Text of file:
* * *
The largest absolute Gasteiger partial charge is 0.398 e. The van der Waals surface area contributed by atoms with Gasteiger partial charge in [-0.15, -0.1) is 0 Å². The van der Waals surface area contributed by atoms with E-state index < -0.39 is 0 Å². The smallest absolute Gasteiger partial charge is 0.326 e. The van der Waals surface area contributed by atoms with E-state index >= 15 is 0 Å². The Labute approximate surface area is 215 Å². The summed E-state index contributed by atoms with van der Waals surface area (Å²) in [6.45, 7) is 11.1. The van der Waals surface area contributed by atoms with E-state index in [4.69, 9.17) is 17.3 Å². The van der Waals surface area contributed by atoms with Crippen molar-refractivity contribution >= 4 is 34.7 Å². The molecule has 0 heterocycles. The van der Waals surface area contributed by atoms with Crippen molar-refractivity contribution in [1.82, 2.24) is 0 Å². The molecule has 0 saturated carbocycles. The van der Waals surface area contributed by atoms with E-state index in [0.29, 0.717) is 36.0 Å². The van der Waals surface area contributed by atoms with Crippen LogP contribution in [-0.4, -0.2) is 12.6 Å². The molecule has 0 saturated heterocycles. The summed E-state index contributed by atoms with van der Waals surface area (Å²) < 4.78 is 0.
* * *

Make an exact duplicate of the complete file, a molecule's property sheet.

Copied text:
The largest absolute Gasteiger partial charge is 0.398 e. The van der Waals surface area contributed by atoms with Gasteiger partial charge in [-0.15, -0.1) is 0 Å². The van der Waals surface area contributed by atoms with E-state index < -0.39 is 0 Å². The smallest absolute Gasteiger partial charge is 0.326 e. The van der Waals surface area contributed by atoms with E-state index >= 15 is 0 Å². The Labute approximate surface area is 215 Å². The summed E-state index contributed by atoms with van der Waals surface area (Å²) in [6.45, 7) is 11.1. The van der Waals surface area contributed by atoms with E-state index in [4.69, 9.17) is 17.3 Å². The van der Waals surface area contributed by atoms with Crippen molar-refractivity contribution >= 4 is 34.7 Å². The molecule has 0 heterocycles. The van der Waals surface area contributed by atoms with Crippen molar-refractivity contribution in [1.82, 2.24) is 0 Å². The molecule has 0 saturated carbocycles. The van der Waals surface area contributed by atoms with E-state index in [0.29, 0.717) is 36.0 Å². The van der Waals surface area contributed by atoms with Crippen LogP contribution in [-0.4, -0.2) is 12.6 Å². The molecule has 0 saturated heterocycles. The summed E-state index contributed by atoms with van der Waals surface area (Å²) < 4.78 is 0.